360Hz? Who cares dawg, who cares? Another unnecessary "need" created to drive up sales. Reply
  • willis936 - Sunday, January 5, 2020 - link

    It’s important and it’s nice to see progress in temporal resolution pushed. Refresh rates already push past what LCDs can handle. 360 Hz is well into OLED territory. A 360 Hz consumer OLED: now that would be cause to sit up in one’s seat. Reply
  • surt - Sunday, January 5, 2020 - link

    Who cares? High end gamers looking for an edge. Every ms in end-to-end latency matters. Reply
  • A5 - Monday, January 6, 2020 - link

    There are probably a handful of people in the world that can tell the difference between 240 and 360 once they're in-game. Reply
  • JoeyJoJo123 - Monday, January 6, 2020 - link

    240hz is already a subtle difference to 120/144. Also, it's not about whether you can "tell" the difference or not, because ultimately, you need to practice with your mouse, your keyboard, your desk, your monitor -- your entire setup, and often any change to anything involves some personal retraining to get used to the new change. Ordinarily you could just people in a double-blind study (and have them guess which monitor is 240hz and which is 360hz), but really you need way more time to get attuned with the peripheral.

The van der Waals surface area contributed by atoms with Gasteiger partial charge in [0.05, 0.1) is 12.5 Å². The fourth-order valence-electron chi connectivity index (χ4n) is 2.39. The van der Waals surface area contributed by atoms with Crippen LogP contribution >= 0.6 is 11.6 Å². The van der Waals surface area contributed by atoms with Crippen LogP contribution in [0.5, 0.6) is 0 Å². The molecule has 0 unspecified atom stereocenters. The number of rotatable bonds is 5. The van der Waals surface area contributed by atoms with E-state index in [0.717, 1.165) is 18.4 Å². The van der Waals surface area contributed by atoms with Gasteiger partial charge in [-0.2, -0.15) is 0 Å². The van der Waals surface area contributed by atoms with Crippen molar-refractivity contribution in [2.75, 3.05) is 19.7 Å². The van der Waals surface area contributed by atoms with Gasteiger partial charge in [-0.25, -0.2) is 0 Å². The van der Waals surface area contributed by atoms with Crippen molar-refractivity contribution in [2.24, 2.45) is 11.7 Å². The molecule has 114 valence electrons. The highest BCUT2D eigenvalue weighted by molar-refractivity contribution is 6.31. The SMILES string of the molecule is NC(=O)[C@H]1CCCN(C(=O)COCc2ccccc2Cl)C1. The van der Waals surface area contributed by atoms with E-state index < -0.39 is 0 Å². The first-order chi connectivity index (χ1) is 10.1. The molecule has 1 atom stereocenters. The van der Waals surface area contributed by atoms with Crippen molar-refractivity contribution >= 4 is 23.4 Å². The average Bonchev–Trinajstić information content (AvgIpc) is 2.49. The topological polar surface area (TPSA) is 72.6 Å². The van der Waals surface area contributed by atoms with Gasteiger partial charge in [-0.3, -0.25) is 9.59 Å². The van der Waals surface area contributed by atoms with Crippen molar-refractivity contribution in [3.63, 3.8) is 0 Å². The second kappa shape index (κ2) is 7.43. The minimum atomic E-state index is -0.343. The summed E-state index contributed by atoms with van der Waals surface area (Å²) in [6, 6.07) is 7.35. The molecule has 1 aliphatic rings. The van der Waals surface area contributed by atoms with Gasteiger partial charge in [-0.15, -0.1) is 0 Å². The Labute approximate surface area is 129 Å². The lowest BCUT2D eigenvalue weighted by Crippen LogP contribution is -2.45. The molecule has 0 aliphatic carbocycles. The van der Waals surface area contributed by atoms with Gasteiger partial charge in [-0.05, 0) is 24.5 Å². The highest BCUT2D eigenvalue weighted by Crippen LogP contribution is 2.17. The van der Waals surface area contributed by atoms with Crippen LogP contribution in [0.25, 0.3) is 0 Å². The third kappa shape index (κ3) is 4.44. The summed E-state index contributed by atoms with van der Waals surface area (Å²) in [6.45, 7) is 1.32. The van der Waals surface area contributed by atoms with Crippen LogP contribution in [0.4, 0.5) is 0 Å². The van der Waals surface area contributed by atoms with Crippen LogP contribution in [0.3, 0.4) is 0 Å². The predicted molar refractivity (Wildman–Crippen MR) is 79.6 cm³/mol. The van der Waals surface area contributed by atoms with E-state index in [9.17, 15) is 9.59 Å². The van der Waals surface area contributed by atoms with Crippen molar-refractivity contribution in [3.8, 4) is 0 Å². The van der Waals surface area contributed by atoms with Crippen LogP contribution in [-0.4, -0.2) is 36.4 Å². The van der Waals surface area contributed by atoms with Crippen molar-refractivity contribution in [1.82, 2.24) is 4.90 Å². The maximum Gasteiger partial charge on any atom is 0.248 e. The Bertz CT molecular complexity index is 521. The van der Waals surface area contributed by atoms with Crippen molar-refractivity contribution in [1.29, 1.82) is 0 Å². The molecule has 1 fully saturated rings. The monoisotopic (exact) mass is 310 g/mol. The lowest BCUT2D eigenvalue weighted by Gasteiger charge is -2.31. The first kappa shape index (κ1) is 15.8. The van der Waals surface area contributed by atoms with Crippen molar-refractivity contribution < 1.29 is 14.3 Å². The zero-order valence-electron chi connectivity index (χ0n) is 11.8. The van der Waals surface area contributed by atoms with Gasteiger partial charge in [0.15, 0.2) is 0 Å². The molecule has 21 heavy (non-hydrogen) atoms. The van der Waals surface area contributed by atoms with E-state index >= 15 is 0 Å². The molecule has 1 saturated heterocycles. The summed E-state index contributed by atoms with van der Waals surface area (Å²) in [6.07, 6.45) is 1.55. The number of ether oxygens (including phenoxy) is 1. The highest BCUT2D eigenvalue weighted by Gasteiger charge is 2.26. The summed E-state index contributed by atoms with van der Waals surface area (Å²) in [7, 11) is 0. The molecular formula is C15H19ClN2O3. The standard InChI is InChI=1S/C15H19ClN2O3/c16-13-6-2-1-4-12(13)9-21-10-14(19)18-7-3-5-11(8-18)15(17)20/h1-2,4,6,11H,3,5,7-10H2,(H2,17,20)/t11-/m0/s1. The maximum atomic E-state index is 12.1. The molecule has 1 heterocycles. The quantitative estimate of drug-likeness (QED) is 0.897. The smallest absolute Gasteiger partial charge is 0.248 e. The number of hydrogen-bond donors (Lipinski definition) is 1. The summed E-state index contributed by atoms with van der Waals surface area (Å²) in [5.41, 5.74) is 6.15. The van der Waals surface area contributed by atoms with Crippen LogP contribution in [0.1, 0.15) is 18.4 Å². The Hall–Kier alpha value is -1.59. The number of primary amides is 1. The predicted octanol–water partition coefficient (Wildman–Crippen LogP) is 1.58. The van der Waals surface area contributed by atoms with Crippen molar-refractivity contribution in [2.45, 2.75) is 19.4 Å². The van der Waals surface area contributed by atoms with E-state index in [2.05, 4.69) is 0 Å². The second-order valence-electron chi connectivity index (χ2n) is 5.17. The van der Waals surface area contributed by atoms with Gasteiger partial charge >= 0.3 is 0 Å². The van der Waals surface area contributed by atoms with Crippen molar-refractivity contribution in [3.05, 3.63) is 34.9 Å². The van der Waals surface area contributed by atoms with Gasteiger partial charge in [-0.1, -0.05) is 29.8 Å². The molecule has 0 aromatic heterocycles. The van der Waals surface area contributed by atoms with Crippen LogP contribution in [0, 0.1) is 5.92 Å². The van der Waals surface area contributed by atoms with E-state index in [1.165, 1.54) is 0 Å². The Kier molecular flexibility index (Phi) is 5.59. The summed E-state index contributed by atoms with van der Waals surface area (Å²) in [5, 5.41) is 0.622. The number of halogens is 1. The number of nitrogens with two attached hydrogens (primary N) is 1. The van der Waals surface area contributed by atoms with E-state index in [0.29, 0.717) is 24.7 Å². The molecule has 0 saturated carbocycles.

Often times, pros are pros because they're highly attuned to their setup and can minimize the human element of ingesting information (time taken to digest what's happening on the monitor/sounds heard from headphones) and especially minimizing the human element of interacting with input elements (controller/mouse/keyboard/arcade stick/wheel+pedals/etc).

    It's as naive of an idea as just going up to a fighting game pro like Daigo Umehara, taking their arcade stick and giving them a 3rd party MadCatz controller and saying "Hey, if you're so pro, then you should be able to win with this." No, it doesn't work like that, you need to actually get used to it before you can really start noticing any differences.

    By the same token having 5 minutes to try to compare the two monitors really isn't enough time. You need to let it sit and boil for like a month and see if they prefer the new 360hz monitor over the old one.